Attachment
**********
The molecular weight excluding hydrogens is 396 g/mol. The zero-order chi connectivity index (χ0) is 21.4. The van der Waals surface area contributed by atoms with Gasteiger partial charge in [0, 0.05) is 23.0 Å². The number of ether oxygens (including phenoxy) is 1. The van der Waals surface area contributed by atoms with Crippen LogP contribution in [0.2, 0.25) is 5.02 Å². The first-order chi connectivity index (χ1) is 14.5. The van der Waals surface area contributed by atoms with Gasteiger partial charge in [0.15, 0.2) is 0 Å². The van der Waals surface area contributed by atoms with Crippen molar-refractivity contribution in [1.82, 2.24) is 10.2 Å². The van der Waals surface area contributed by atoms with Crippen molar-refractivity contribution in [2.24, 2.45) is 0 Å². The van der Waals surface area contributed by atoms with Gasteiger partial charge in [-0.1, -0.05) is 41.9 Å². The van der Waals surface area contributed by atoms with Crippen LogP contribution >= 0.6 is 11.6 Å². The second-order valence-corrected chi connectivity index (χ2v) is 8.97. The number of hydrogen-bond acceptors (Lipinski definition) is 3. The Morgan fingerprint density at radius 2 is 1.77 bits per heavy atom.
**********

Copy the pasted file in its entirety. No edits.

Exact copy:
The molecular weight excluding hydrogens is 396 g/mol. The zero-order chi connectivity index (χ0) is 21.4. The van der Waals surface area contributed by atoms with Gasteiger partial charge in [0, 0.05) is 23.0 Å². The number of ether oxygens (including phenoxy) is 1. The van der Waals surface area contributed by atoms with Crippen LogP contribution in [0.2, 0.25) is 5.02 Å². The first-order chi connectivity index (χ1) is 14.5. The van der Waals surface area contributed by atoms with Gasteiger partial charge in [0.15, 0.2) is 0 Å². The van der Waals surface area contributed by atoms with Crippen molar-refractivity contribution in [1.82, 2.24) is 10.2 Å². The van der Waals surface area contributed by atoms with Crippen molar-refractivity contribution in [2.24, 2.45) is 0 Å². The van der Waals surface area contributed by atoms with Gasteiger partial charge in [-0.1, -0.05) is 41.9 Å². The van der Waals surface area contributed by atoms with Crippen LogP contribution >= 0.6 is 11.6 Å². The second-order valence-corrected chi connectivity index (χ2v) is 8.97. The number of hydrogen-bond acceptors (Lipinski definition) is 3. The Morgan fingerprint density at radius 2 is 1.77 bits per heavy atom.